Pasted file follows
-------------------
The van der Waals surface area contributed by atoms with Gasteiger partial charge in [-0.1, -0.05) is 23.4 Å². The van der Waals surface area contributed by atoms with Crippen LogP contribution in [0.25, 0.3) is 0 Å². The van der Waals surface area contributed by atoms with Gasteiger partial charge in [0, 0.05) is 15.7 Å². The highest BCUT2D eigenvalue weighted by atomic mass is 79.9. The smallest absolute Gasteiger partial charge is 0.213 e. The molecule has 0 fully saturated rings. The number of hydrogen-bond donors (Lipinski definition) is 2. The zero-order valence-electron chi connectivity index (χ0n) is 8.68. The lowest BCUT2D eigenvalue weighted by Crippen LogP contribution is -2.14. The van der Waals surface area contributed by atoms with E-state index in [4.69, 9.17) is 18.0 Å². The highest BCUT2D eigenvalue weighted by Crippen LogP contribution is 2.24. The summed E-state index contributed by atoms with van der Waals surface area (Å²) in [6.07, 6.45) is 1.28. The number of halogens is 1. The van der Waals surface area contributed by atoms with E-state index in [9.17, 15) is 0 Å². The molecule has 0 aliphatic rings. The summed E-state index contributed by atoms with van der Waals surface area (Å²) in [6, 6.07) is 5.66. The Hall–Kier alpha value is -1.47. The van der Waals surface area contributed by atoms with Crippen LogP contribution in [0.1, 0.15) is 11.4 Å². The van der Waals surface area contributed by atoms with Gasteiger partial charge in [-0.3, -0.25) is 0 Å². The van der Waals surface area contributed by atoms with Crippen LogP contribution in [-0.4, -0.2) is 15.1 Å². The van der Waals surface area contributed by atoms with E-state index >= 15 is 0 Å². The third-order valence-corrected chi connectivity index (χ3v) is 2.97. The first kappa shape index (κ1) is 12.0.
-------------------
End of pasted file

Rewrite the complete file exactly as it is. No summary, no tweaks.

The van der Waals surface area contributed by atoms with Gasteiger partial charge in [-0.1, -0.05) is 23.4 Å². The van der Waals surface area contributed by atoms with Crippen LogP contribution in [0.25, 0.3) is 0 Å². The van der Waals surface area contributed by atoms with Gasteiger partial charge in [0, 0.05) is 15.7 Å². The highest BCUT2D eigenvalue weighted by atomic mass is 79.9. The smallest absolute Gasteiger partial charge is 0.213 e. The molecule has 0 fully saturated rings. The number of hydrogen-bond donors (Lipinski definition) is 2. The zero-order valence-electron chi connectivity index (χ0n) is 8.68. The lowest BCUT2D eigenvalue weighted by Crippen LogP contribution is -2.14. The van der Waals surface area contributed by atoms with E-state index in [4.69, 9.17) is 18.0 Å². The highest BCUT2D eigenvalue weighted by Crippen LogP contribution is 2.24. The summed E-state index contributed by atoms with van der Waals surface area (Å²) in [6.07, 6.45) is 1.28. The number of halogens is 1. The van der Waals surface area contributed by atoms with E-state index in [9.17, 15) is 0 Å². The molecule has 0 aliphatic rings. The summed E-state index contributed by atoms with van der Waals surface area (Å²) in [6, 6.07) is 5.66. The Hall–Kier alpha value is -1.47. The van der Waals surface area contributed by atoms with Crippen LogP contribution in [0.1, 0.15) is 11.4 Å². The van der Waals surface area contributed by atoms with Gasteiger partial charge in [-0.3, -0.25) is 0 Å². The van der Waals surface area contributed by atoms with Crippen LogP contribution in [-0.4, -0.2) is 15.1 Å². The van der Waals surface area contributed by atoms with E-state index >= 15 is 0 Å². The third-order valence-corrected chi connectivity index (χ3v) is 2.97. The first kappa shape index (κ1) is 12.0.